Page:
Müllersches Volksbad

Jewel of Art Nouveau at the Isar river

Müllersches Volksbad (Müllersches Public Baths) is an indoor swimming pool and local attraction all in one. This jewel of Art Nouveau design is not far from the Deutsches Museum (German Museum) and Gasteig cultural centre on the banks of the Isar river.

Müllersches Volksbad, Munich’s first public indoor swimming pool, first opened its doors back in 1901. The art nouveau swimming pool, which was one of the world's largest and most cutting-edge pools of its type in the early 20th century, was designed by the architect Carl Hocheder in an impressive Neo-Baroque style. His concept was inspired by Oriental hammam baths and Roman thermal spas. Decorative baroque elements, such as the wide staircase, wall murals, stucco and bronze statues, transform a trip to the pool and sauna into a stylish and sensual experience.

Yet despite its grand appearance, it was not what you would call the upper echelons of the city who used to meet here for a swim over one hundred years ago. Quite the opposite. The indoor baths are named after their founder Karl Müller. The engineer donated the building to the City of Munich on the condition that it built public baths for the less fortunate members of society.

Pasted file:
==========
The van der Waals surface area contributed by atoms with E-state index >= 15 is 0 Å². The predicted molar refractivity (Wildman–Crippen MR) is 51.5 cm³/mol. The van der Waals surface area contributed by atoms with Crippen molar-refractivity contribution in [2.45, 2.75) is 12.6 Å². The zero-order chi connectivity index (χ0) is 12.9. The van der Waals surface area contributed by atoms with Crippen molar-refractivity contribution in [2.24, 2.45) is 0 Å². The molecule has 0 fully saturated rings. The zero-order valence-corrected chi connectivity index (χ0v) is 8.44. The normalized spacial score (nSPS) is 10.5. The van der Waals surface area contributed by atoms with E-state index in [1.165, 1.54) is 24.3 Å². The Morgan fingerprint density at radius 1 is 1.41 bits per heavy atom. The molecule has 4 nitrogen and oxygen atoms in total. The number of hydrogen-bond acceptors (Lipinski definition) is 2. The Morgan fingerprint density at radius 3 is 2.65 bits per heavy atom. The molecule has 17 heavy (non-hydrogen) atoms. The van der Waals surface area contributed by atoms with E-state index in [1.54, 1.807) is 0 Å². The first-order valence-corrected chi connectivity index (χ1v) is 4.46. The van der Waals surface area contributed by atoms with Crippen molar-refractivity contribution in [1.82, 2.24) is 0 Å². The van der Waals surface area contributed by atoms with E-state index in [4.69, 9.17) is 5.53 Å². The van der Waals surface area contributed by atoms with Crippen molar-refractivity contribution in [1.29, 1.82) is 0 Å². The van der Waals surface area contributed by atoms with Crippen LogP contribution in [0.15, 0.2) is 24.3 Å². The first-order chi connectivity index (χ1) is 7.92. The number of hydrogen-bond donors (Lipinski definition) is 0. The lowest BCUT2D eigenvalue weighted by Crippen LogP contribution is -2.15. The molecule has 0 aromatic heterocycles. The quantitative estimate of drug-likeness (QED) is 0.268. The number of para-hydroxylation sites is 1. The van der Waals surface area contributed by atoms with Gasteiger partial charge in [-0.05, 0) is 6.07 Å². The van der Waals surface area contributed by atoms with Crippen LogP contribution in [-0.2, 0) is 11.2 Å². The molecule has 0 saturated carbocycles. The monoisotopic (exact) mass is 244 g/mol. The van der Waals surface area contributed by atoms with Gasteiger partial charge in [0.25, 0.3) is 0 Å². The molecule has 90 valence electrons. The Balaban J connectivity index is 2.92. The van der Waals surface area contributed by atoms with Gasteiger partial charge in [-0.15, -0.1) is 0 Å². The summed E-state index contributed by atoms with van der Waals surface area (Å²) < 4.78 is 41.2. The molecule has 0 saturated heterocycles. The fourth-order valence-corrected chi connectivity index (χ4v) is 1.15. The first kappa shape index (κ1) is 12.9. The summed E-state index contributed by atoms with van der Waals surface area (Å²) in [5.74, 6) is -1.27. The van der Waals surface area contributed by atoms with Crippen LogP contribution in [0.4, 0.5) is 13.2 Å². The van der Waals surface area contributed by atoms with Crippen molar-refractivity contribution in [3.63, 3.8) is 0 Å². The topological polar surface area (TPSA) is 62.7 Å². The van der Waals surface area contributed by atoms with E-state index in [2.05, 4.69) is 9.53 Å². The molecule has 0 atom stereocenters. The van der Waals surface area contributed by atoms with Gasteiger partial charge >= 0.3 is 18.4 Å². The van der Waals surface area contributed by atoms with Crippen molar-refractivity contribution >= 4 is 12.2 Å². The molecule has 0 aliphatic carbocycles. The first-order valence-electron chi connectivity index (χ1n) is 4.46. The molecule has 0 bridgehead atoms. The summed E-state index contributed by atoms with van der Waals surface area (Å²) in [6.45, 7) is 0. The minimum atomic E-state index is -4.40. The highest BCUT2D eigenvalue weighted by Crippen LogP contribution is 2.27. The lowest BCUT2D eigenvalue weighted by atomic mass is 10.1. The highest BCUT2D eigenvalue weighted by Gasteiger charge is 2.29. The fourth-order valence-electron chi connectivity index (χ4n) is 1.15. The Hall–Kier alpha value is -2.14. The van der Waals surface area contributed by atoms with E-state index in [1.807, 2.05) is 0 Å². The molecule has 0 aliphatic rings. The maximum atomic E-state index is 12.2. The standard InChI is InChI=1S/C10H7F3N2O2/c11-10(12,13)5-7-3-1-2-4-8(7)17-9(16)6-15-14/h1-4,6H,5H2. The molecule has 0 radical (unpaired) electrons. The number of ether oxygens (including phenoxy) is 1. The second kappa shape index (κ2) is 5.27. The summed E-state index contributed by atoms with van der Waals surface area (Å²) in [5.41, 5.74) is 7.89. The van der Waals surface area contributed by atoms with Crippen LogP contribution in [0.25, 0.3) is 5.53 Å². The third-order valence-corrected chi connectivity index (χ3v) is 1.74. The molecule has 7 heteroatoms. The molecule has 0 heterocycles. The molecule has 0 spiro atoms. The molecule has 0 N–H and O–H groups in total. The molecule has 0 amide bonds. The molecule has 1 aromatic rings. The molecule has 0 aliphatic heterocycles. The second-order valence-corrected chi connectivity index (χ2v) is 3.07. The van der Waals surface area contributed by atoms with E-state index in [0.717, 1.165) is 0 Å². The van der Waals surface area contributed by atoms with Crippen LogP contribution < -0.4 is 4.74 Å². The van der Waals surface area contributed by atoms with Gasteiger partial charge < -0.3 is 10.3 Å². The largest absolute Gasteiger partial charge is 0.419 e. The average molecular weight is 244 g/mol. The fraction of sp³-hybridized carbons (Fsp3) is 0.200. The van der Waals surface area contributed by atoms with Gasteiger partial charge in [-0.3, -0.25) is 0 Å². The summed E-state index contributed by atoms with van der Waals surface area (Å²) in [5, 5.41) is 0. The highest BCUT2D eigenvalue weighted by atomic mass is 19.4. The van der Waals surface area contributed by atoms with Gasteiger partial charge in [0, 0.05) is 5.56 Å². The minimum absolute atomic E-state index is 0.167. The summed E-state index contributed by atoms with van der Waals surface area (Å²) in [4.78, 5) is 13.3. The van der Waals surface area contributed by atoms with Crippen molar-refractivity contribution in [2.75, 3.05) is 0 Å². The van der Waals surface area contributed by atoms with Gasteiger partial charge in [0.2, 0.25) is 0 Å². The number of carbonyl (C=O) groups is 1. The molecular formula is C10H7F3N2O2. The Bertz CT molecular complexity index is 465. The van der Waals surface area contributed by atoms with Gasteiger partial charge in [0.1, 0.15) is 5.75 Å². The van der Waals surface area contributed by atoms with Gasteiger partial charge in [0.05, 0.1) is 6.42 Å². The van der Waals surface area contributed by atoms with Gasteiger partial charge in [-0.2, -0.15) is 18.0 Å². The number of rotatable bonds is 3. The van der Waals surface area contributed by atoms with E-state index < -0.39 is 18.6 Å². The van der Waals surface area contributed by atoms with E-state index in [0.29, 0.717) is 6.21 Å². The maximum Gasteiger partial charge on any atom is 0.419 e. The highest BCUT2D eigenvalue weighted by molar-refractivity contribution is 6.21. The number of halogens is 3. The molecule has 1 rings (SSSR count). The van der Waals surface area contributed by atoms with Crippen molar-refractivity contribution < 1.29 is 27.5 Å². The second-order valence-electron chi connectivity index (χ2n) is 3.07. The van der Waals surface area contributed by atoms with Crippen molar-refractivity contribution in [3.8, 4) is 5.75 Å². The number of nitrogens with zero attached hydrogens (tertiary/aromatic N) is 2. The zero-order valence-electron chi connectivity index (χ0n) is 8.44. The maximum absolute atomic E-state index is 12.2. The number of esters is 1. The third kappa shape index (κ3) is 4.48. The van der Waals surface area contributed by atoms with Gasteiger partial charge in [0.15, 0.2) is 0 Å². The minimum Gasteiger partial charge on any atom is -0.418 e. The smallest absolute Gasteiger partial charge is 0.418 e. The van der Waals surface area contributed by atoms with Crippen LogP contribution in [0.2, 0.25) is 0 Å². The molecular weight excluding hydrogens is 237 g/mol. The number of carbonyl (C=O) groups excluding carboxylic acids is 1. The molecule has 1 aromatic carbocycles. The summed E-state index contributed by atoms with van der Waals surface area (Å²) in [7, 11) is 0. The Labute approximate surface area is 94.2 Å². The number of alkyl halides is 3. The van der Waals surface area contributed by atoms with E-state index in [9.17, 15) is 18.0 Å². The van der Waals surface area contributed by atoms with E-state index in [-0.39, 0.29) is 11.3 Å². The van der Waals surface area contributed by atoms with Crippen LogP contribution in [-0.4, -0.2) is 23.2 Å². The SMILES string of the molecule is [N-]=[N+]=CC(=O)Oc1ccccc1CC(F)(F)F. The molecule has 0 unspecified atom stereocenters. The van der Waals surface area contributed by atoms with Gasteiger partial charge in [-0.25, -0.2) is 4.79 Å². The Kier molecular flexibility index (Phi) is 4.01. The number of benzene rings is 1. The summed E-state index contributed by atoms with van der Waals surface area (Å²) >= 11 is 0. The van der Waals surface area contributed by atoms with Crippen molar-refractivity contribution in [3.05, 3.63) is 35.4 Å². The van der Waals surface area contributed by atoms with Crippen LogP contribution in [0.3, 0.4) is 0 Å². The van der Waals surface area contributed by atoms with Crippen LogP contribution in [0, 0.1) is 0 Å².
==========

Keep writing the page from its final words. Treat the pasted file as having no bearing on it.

There are two pools, which were strictly separated into a men’s and women’s pool in earlier days. Nowadays, visitors are, of course, free to choose where they swim. The smaller pool, previously the women’s pool, is slightly warmer and ideal for a relaxing bathe. In the larger – former men’s – pool, the temperature is cooler and swimmers can opt for lane swimming or one of the sports courses on offer.

The exceptional sauna facilities make Müllersches Volksbad particularly popular with locals. One of the original features, the Roman-Irish steam bath, slowly warms the body in various heated rooms at different temperatures (40, 60, 80°C). As well as offering the ancient art of steaming, the Volksbad also has a steam bath and a Finnish sauna with a new infusion every hour.

And if you need something to eat or drink after your trip to the baths, you can recharge your batteries in Müllersches Volksbad’s very own art nouveau café-restaurant.




Photos: Luis Gervasi, Jörg Lutz


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